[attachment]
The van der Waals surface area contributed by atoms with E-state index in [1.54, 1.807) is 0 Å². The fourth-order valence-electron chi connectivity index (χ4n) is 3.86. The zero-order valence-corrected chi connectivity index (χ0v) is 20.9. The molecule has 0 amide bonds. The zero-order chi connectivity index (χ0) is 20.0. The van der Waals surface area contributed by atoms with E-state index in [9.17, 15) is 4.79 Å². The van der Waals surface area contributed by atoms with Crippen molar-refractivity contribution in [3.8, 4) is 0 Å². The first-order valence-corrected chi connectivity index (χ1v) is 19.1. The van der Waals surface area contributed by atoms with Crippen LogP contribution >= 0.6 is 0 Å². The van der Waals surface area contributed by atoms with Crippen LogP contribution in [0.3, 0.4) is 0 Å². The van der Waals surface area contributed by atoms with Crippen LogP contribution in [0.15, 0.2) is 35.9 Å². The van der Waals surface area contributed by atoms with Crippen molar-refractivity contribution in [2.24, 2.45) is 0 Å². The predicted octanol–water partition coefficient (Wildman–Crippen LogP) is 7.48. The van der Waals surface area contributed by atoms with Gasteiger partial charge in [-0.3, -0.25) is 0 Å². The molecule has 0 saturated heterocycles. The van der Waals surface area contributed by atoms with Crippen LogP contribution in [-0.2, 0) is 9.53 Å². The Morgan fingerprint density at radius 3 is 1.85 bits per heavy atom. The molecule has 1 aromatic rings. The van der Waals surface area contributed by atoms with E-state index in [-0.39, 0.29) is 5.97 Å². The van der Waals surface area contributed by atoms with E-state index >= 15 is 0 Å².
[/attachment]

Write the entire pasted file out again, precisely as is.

The van der Waals surface area contributed by atoms with E-state index in [1.54, 1.807) is 0 Å². The fourth-order valence-electron chi connectivity index (χ4n) is 3.86. The zero-order valence-corrected chi connectivity index (χ0v) is 20.9. The molecule has 0 amide bonds. The zero-order chi connectivity index (χ0) is 20.0. The van der Waals surface area contributed by atoms with E-state index in [9.17, 15) is 4.79 Å². The van der Waals surface area contributed by atoms with Crippen molar-refractivity contribution in [3.8, 4) is 0 Å². The first-order valence-corrected chi connectivity index (χ1v) is 19.1. The van der Waals surface area contributed by atoms with Crippen LogP contribution >= 0.6 is 0 Å². The van der Waals surface area contributed by atoms with Crippen LogP contribution in [0.3, 0.4) is 0 Å². The van der Waals surface area contributed by atoms with Crippen LogP contribution in [0.15, 0.2) is 35.9 Å². The van der Waals surface area contributed by atoms with Crippen molar-refractivity contribution in [2.24, 2.45) is 0 Å². The predicted octanol–water partition coefficient (Wildman–Crippen LogP) is 7.48. The van der Waals surface area contributed by atoms with Gasteiger partial charge in [-0.3, -0.25) is 0 Å². The molecule has 0 saturated heterocycles. The van der Waals surface area contributed by atoms with Crippen LogP contribution in [-0.2, 0) is 9.53 Å². The Morgan fingerprint density at radius 3 is 1.85 bits per heavy atom. The molecule has 1 aromatic rings. The van der Waals surface area contributed by atoms with E-state index in [-0.39, 0.29) is 5.97 Å². The van der Waals surface area contributed by atoms with E-state index >= 15 is 0 Å².